In Devotionals, Reformed Theological Seminary on 30/05/2011 at 15:42

In processing a collection recently at the PCA Historical Center, I came across the following devotional by the Rev. Leonard T. Van Horn. He was instrumental in the organization of Reformed Theological Seminary and he was later one of the founding fathers of the PCA. The following was formatted as a bulletin insert; we have a set of his similarly formatted work on the Westminster Shorter Catechism, but this series was one I had not seen before.

To God’s Glory: A Devotional Study of the Reformed Faith for Theological Students

The Subject : Pride.
The Bible Verses to Read : Isa. 42.8; 48:11; Jer. 9:23-24; Mark 7:21; Matt. 18:4; I Cor. 4:10; I Tim. 6:20-21.

Through the years I have learned I will be used by God to the extent I make I Cor. 4:10 operative in my life : “We are fools for Christ’s sake, but ye are wise in Christ; we are weak, but ye are strong; ye are honorable, but we are despised.”  Paul knew the secret of the combination of humility and love and was mightily used by God.

The sin of pride is especially prevalent among young ministers. It is so easy to see oneself standing in the pulpit in the unique status the ministry occupies in the eyes of those present. The position could lead to self-importance, arrogance and deceit.

What is pride? In essence, pride amounts to a declaration of independence of God. It rests upon a false assumption, that of believing I can be something and do something apart from God. It is a fearful thing for it seeks to contend with God.

As a young minister I found myself constantly fighting this temptation. I do not mean to infer I never have to fight it now! But it was a great problem at that time. A person would praise me for a sermon. I would bring forth a thought in the midst of the verbal interchange in which ministers are constantly engaged and I would be praised for it. The glow of pride would well up within me.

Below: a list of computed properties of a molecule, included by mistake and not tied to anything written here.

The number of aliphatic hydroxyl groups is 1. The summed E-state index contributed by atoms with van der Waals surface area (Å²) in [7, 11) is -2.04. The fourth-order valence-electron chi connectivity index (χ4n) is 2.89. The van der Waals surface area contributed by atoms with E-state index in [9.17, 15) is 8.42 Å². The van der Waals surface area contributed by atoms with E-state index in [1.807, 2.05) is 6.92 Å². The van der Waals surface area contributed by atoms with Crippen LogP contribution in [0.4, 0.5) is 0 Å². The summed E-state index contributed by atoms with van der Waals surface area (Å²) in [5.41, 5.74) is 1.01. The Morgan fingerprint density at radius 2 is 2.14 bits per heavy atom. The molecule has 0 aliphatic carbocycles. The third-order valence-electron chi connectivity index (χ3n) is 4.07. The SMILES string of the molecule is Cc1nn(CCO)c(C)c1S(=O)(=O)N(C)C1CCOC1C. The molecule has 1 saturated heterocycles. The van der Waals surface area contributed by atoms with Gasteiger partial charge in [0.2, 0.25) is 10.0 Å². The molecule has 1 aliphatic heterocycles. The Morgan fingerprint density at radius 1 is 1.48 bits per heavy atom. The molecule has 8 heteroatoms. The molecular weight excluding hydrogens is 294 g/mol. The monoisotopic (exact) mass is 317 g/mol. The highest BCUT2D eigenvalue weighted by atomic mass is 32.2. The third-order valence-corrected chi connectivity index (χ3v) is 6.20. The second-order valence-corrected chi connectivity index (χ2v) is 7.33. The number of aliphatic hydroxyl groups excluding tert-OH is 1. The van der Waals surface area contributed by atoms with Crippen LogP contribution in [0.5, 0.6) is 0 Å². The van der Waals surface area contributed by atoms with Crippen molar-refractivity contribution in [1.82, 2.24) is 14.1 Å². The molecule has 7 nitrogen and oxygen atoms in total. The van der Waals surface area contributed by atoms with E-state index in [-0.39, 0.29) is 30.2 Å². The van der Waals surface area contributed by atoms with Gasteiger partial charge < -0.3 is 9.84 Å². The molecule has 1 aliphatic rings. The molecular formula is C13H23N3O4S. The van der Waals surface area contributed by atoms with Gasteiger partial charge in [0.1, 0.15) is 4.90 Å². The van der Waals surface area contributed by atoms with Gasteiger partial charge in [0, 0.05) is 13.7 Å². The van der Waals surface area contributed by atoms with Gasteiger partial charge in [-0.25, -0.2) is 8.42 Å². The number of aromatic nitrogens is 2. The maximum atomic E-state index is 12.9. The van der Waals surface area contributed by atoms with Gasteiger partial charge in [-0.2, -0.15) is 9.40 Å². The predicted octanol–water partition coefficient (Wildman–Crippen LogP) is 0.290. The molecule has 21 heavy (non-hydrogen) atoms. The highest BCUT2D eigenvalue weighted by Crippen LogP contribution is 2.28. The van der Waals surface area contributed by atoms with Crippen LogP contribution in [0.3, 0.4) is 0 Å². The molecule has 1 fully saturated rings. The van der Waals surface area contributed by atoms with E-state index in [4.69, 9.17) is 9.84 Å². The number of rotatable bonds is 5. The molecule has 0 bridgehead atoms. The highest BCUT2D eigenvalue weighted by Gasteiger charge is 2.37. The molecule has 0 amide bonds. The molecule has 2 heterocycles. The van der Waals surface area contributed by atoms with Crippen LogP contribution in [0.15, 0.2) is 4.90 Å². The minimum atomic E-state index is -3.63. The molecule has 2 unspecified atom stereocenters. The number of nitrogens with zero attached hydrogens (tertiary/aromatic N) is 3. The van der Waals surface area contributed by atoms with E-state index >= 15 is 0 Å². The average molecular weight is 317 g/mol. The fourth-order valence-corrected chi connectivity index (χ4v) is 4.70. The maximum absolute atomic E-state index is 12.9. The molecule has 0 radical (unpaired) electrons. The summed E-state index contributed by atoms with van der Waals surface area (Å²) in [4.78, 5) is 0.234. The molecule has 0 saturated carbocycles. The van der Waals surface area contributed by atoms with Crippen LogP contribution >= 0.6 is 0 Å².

It is the Lord Himself who needs to be exalted, no one else. Any excellence should be His and should be desired by no one else. The objectives of popularity, acceptance, and wisdom need to be replaced by service to God’s glory.

How can this sin be combated? There are many ways to mention two will help. (1) Remember the warning declared by God: “For the Lord of hosts has a day against all that is proud and lofty, against all that is lifted up and high; . . .and the haughtiness of man shall be humbled, and the pride of men shall be brought low; and the Lord alone will be exalted in that day.” (Isa. 2:12, 17). A minister called by God dare not submit himself to the awesome judgment of God through the sin of pride. It is a sure road to falling and thus hurting the testimony of God before an evil world.

(2) Remember the responsibilities of mortification. The Christian life is to begin with the recognition of the total inability of man to save himself and of the knowledge that salvation is merited. All the believer has is from God and it is the duty of the believer to put to death all aspects of pride as it makes itself known in his life. Read the rest of this entry »